Governing Body Spotlight

Co-Chair of the France CISO Community

Eric Singer


Schneider Electric

Eric Singer has worked in cybersecurity for over 25 years. Since 2018, Eric has been the CISO for the EMEA region at Schneider Electric. Here, Eric leads and maintains Schneider Electric’s cybersecurity vision and strategy, ensuring that information assets and technologies are adequately protected.

Eric is a board member of the CESIN, a representative association of information and digital security experts in France, with more than 800 CISO members from large French companies and administrations across various sectors – banking, insurance, industry, services, media, and health. He is also a chair member of ECSO, the European Cyber Security Organization.

Learn more about leaders in the France CISO community here.

Give us a brief overview of the path that led to your current role.

I attended an engineering school in the early ’90s, and following my military service, I obtained a master’s degree in IT security – the first one in France at this time.

Subsequently, after working for a telecom operator (Bouygues Telecom) and an industrial manufacturer (Alcatel) as a Cybersecurity Internal Auditor, I joined the ANSSI, the French Cybersecurity Agency. Here, I actively participated in the creation and management of the government’s 24/7 watch and alert centre and led the coordination of cybersecurity crisis simulations. 

Between 2009 and 2018, I served as CISO for numerous companies, including Galeries Lafayette, Nexans, Orano, and AKKA Technologies. Since 2018, I have served as CISO at Schneider Electric for the Europe, Middle East, and Africa region.

What is one of your guiding leadership principles?

“You’re going to be the victim of a ransomware attack! That’s not admitting defeat, it’s preparing for success.” John Zangardi

Like John Zangardi, the former CISO of the US Department of Defense, I think that incidents and crises are unavoidable and that we should be prepared to face cyber threats at any moment. Therefore, one of my guiding leadership principles is to always be prepared and to train regularly to face unprecedented threats. These exercises allow us to get to know each other and to work together better, but also, more importantly, to increase our resilience. Resilience is key for us all.

With disruption being a key theme of the past year, where do you see your role as a CISO going in the next 1-2 years?

In our digital and connected world, all CISOs now have to work together. We are all facing numerous cyber incidents and encounter similar challenges. The supply chain attacks, like the SolarWinds case, have made people conscious of the evolution of the threat landscape. 

More than ever, companies are interconnected. CISOs have to cooperate to ensure the cyber resiliency of our economy. I see my role as bringing value to Schneider Electric and its ecosystem by protecting and influencing our company, customers, partners, and national authorities at all levels – including executives and peers.

What advice would you give to someone just starting out in the role as a CISO?

There is no magic recipe to being a CISO. The most important thing is to listen, adapt, and understand the company you are working for: its culture, business, and influential people. You have to mix your cyber knowledge and your company knowledge, as well as the strategic and operational components in order to address the risk landscape and bring value to the company.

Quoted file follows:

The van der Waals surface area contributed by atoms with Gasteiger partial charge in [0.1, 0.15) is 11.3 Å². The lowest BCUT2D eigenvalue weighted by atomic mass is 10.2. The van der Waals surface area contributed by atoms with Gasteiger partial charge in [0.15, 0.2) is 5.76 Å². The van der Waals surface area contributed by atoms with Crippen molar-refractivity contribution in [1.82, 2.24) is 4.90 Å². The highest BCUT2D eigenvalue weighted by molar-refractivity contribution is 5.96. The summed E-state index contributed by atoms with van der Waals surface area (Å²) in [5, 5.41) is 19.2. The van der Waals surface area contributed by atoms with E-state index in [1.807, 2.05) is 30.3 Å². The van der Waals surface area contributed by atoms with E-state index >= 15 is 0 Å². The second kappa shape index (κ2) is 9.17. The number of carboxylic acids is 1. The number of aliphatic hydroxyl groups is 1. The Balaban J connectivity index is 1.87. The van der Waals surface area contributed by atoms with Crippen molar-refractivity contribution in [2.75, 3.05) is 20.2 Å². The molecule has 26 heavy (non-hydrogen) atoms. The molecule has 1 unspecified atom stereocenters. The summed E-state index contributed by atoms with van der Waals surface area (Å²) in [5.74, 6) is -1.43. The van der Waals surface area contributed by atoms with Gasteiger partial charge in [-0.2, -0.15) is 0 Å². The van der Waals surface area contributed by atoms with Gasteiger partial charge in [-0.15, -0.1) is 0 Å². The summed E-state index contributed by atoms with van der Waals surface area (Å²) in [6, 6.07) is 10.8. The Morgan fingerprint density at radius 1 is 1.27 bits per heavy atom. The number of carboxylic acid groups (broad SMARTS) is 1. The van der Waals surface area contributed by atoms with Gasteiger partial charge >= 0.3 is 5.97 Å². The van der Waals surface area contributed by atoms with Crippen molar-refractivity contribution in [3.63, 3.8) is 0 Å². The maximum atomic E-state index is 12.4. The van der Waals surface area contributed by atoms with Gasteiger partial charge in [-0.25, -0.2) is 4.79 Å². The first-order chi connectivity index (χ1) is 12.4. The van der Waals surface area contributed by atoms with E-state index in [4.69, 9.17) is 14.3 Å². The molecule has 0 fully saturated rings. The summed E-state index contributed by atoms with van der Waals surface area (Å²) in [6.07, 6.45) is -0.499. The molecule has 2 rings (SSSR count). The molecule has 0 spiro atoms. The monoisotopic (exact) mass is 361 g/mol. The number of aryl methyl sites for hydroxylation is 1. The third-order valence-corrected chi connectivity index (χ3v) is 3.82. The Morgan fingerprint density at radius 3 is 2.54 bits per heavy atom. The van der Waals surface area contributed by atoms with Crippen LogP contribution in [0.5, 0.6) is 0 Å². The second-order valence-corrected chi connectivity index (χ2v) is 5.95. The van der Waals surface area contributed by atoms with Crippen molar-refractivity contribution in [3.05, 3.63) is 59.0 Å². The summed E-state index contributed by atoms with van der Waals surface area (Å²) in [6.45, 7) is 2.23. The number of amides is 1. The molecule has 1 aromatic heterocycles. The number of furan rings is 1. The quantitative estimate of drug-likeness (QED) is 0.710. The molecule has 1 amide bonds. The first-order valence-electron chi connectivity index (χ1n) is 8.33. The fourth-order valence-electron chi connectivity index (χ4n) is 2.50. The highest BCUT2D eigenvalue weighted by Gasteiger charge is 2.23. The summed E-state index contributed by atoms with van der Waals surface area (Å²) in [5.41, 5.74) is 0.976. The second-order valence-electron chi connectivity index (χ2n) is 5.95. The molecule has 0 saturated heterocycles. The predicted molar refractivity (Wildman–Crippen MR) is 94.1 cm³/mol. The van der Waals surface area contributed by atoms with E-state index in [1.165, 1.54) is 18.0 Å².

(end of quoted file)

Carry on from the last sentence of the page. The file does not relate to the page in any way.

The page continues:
But never, never relax– always be on your guard! Incidents may come from any place and you have to remain humble in order to learn from high-severity incidents. These incidents are opportunities to enhance your cyber security capabilities and share them with your executives.

Tell us 3 fun facts about yourself.

Can you be fun when you are a CISO? You have to protect your company as a kind of ‘cyber warrior’. However, you are also a human being! Having fun is a way to manage pressure and be more efficient. So, I put some fun  into my job.

I enjoy every bit of life – having fun with my family, kids, friends, dogs, and cats! I enjoy doing yoga, playing tennis, running, and listening to blues and rock music. And guess what? Some of my friends are CISOs and we do not just sit around sharing IOCs but also interesting experiences, such as a David Gilmour concert, for instance!

For me, cybersecurity has been a passion since I was a kid. I remember creating password manager software when I was just 14 years old. The aim here was to create and store complex passwords. At this time, in the ’80s, I do not even remember what the need for this was. At this time, the Internet did not even exist! I used an Oric PC, plugged into an old TV set. I used to do backups of my software on an audio tape… it was not reliable at all!

What is the value of joining an Evanta community?

With more and more zero-day threats, I think we can make progress and become even more resilient through collaboration. Therefore, I am strongly involved in several CISO organisations and associations – such as serving as a board member of the CESIN in France and as a Chair Member at ECSO. 

Similarly, by participating as a co-chair member at Evanta, I hope to extend the connections between CISOs. Participating in a professional community through Evanta provides a key opportunity to discuss all the major issues of tomorrow with my peers, enabling us to increase our maturity level to build a more cyber-secure world.

Together we are stronger.



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